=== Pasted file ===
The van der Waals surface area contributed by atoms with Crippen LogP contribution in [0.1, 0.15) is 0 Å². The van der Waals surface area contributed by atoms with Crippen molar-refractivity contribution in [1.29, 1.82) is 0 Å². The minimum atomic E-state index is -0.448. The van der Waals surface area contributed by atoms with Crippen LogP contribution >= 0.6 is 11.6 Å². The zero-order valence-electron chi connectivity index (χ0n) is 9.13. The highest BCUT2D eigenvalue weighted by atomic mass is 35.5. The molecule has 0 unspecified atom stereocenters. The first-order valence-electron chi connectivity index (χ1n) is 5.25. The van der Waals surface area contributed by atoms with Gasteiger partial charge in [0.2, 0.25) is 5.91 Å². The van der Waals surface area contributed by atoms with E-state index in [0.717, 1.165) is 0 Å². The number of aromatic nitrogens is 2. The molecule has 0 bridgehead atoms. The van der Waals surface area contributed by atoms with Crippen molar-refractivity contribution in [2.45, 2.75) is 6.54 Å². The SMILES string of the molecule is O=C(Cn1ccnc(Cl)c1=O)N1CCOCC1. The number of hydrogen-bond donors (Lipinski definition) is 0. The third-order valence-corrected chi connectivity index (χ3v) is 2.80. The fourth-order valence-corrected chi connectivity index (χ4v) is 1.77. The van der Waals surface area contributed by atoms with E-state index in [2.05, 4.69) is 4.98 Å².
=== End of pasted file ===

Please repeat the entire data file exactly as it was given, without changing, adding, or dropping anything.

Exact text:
The van der Waals surface area contributed by atoms with Crippen LogP contribution in [0.1, 0.15) is 0 Å². The van der Waals surface area contributed by atoms with Crippen molar-refractivity contribution in [1.29, 1.82) is 0 Å². The minimum atomic E-state index is -0.448. The van der Waals surface area contributed by atoms with Crippen LogP contribution >= 0.6 is 11.6 Å². The zero-order valence-electron chi connectivity index (χ0n) is 9.13. The highest BCUT2D eigenvalue weighted by atomic mass is 35.5. The molecule has 0 unspecified atom stereocenters. The first-order valence-electron chi connectivity index (χ1n) is 5.25. The van der Waals surface area contributed by atoms with Gasteiger partial charge in [0.2, 0.25) is 5.91 Å². The van der Waals surface area contributed by atoms with E-state index in [0.717, 1.165) is 0 Å². The number of aromatic nitrogens is 2. The molecule has 0 bridgehead atoms. The van der Waals surface area contributed by atoms with Crippen molar-refractivity contribution in [2.45, 2.75) is 6.54 Å². The SMILES string of the molecule is O=C(Cn1ccnc(Cl)c1=O)N1CCOCC1. The number of hydrogen-bond donors (Lipinski definition) is 0. The third-order valence-corrected chi connectivity index (χ3v) is 2.80. The fourth-order valence-corrected chi connectivity index (χ4v) is 1.77. The van der Waals surface area contributed by atoms with E-state index in [2.05, 4.69) is 4.98 Å².